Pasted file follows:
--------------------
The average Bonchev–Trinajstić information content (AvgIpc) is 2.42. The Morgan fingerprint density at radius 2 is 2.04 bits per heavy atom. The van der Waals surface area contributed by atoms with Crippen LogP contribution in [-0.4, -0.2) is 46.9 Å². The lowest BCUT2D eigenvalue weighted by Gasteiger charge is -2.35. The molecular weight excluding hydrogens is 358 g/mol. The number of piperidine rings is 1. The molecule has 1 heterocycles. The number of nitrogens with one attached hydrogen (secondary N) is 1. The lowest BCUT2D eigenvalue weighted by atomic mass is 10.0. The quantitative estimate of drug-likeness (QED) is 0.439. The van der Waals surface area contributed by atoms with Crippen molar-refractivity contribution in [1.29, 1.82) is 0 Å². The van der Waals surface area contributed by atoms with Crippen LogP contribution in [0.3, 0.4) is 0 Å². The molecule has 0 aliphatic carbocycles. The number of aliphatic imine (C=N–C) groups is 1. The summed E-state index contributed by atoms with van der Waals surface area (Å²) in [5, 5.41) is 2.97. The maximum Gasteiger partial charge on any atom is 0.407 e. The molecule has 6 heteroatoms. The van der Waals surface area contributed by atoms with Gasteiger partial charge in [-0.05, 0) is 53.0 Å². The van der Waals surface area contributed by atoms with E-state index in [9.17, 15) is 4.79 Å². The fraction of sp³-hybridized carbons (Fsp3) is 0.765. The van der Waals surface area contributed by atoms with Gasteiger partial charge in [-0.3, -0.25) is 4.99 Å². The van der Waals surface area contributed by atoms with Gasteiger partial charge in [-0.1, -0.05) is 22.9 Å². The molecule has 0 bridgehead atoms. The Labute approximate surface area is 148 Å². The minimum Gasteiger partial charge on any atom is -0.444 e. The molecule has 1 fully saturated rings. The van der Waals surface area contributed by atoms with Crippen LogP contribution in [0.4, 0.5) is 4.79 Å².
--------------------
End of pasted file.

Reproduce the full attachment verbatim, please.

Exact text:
The average Bonchev–Trinajstić information content (AvgIpc) is 2.42. The Morgan fingerprint density at radius 2 is 2.04 bits per heavy atom. The van der Waals surface area contributed by atoms with Crippen LogP contribution in [-0.4, -0.2) is 46.9 Å². The lowest BCUT2D eigenvalue weighted by Gasteiger charge is -2.35. The molecular weight excluding hydrogens is 358 g/mol. The number of piperidine rings is 1. The molecule has 1 heterocycles. The number of nitrogens with one attached hydrogen (secondary N) is 1. The lowest BCUT2D eigenvalue weighted by atomic mass is 10.0. The quantitative estimate of drug-likeness (QED) is 0.439. The van der Waals surface area contributed by atoms with Crippen molar-refractivity contribution in [1.29, 1.82) is 0 Å². The van der Waals surface area contributed by atoms with Crippen LogP contribution in [0.3, 0.4) is 0 Å². The molecule has 0 aliphatic carbocycles. The number of aliphatic imine (C=N–C) groups is 1. The summed E-state index contributed by atoms with van der Waals surface area (Å²) in [5, 5.41) is 2.97. The maximum Gasteiger partial charge on any atom is 0.407 e. The molecule has 6 heteroatoms. The van der Waals surface area contributed by atoms with Gasteiger partial charge in [-0.05, 0) is 53.0 Å². The van der Waals surface area contributed by atoms with E-state index in [9.17, 15) is 4.79 Å². The fraction of sp³-hybridized carbons (Fsp3) is 0.765. The van der Waals surface area contributed by atoms with Gasteiger partial charge in [-0.3, -0.25) is 4.99 Å². The van der Waals surface area contributed by atoms with Gasteiger partial charge in [-0.1, -0.05) is 22.9 Å². The molecule has 0 bridgehead atoms. The Labute approximate surface area is 148 Å². The minimum Gasteiger partial charge on any atom is -0.444 e. The molecule has 1 fully saturated rings. The van der Waals surface area contributed by atoms with Crippen LogP contribution in [0.4, 0.5) is 4.79 Å².